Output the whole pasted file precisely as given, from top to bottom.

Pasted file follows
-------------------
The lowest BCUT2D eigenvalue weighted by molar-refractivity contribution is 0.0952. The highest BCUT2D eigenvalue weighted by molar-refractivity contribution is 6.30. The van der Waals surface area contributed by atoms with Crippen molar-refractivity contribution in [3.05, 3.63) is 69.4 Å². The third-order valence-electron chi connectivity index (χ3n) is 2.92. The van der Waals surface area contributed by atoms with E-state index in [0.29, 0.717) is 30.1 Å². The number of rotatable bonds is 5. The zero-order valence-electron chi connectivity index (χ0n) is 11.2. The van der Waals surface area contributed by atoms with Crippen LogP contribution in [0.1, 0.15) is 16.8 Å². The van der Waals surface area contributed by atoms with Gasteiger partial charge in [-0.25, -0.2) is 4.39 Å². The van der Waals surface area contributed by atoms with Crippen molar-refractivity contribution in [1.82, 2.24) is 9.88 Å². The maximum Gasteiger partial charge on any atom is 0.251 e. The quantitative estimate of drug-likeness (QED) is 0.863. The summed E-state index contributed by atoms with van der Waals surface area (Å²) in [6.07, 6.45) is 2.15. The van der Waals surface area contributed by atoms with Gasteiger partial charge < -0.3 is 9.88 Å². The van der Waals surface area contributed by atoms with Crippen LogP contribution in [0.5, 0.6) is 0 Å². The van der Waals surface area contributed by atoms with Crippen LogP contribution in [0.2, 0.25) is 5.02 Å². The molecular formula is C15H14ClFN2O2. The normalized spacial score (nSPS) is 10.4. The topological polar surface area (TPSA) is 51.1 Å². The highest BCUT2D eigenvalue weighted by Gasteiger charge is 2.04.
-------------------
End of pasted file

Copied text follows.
The lowest BCUT2D eigenvalue weighted by molar-refractivity contribution is 0.0952. The highest BCUT2D eigenvalue weighted by molar-refractivity contribution is 6.30. The van der Waals surface area contributed by atoms with Crippen molar-refractivity contribution in [3.05, 3.63) is 69.4 Å². The third-order valence-electron chi connectivity index (χ3n) is 2.92. The van der Waals surface area contributed by atoms with E-state index in [0.29, 0.717) is 30.1 Å². The number of rotatable bonds is 5. The zero-order valence-electron chi connectivity index (χ0n) is 11.2. The van der Waals surface area contributed by atoms with Crippen LogP contribution in [0.1, 0.15) is 16.8 Å². The van der Waals surface area contributed by atoms with Gasteiger partial charge in [-0.25, -0.2) is 4.39 Å². The van der Waals surface area contributed by atoms with Crippen molar-refractivity contribution in [1.82, 2.24) is 9.88 Å². The maximum Gasteiger partial charge on any atom is 0.251 e. The quantitative estimate of drug-likeness (QED) is 0.863. The summed E-state index contributed by atoms with van der Waals surface area (Å²) in [6.07, 6.45) is 2.15. The van der Waals surface area contributed by atoms with Gasteiger partial charge < -0.3 is 9.88 Å². The van der Waals surface area contributed by atoms with Crippen LogP contribution in [0.5, 0.6) is 0 Å². The van der Waals surface area contributed by atoms with Crippen LogP contribution in [0.2, 0.25) is 5.02 Å². The molecular formula is C15H14ClFN2O2. The normalized spacial score (nSPS) is 10.4. The topological polar surface area (TPSA) is 51.1 Å². The highest BCUT2D eigenvalue weighted by Gasteiger charge is 2.04.